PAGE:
According to researchers at Image Guided Cancer Specialists, cryoablation can efficiently treat several types of cancer, destroying tumors from the inside out and resulting in minimal scarring. Importantly, when this technique is combined with specific anti-tumoral drugs, it can help stimulate a patient’s immune system to recognize and kill any remaining tumor cells, preventing tumor recurrence.
“Immuno-oncology is a promising new area of cancer treatment, and we’re excited to be at the leading edge of such developments,” lead radiologist Dr. Jason R. Williams said in a news release. “Cryoablation, our specialized and targeted approach to destroying tumors, leaves behind a mass of dead cells, which can encourage the immune system to see those cells as threatening. By adding immune-modulating drugs to our treatment protocol, we’re ramping up that effect and increasing the power of the body’s own defenses.”
Cryoablation utilizes a specially designed probe that freezes the tumor without causing damage to the surrounding healthy tissue. Importantly, due to the fact that the most important variable for a successful cryoablation is the exact placement of the probe, it relies on noninvasive imaging technology to determine the probe’s precise target. Specialists are assessing different ablation techniques and their effect on anti-cancer immune responses. “Not all ablation techniques are equal, when it comes to immune response,” noted Dr. Williams.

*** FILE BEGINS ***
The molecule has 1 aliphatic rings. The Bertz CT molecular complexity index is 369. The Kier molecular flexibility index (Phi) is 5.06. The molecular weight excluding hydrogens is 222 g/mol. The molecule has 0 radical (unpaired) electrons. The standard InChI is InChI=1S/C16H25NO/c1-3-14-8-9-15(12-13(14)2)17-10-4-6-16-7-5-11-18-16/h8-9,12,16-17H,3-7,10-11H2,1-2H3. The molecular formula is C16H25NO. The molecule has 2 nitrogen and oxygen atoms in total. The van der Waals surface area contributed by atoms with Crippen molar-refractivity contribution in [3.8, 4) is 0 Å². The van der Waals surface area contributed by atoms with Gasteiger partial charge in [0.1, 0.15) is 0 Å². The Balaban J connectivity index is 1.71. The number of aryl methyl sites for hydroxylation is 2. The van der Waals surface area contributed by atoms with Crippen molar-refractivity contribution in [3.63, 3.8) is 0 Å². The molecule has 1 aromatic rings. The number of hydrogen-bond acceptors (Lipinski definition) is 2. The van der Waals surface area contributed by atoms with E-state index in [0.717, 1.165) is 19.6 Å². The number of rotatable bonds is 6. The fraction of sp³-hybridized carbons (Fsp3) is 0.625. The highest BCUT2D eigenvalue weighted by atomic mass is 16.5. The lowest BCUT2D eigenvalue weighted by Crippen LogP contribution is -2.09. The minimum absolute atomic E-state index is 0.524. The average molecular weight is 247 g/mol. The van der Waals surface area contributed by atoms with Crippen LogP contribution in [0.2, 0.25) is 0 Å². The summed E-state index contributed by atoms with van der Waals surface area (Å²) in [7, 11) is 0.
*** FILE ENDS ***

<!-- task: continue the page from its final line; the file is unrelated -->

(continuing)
After cryoablation, the administration of specific immunotherapeutics, such as Yervoy and Keytruda (CTLA-4 and PD-1 inhibitors, respectively), activates the patient’s immune system to clear tumor cells. Both of these drugs have been approved for metastatic and non-operable melanoma, and are both monoclonal antibodies that have the potential to modify immune system responses in the fight against cancer.
“We have to change the way we think of treating cancer and generating tumor vaccines,” added Dr. Williams. “What we’re doing marks the beginning of a paradigm shift. The direct injection of drugs into tumors helps kick start the immune response right where it’s needed most.”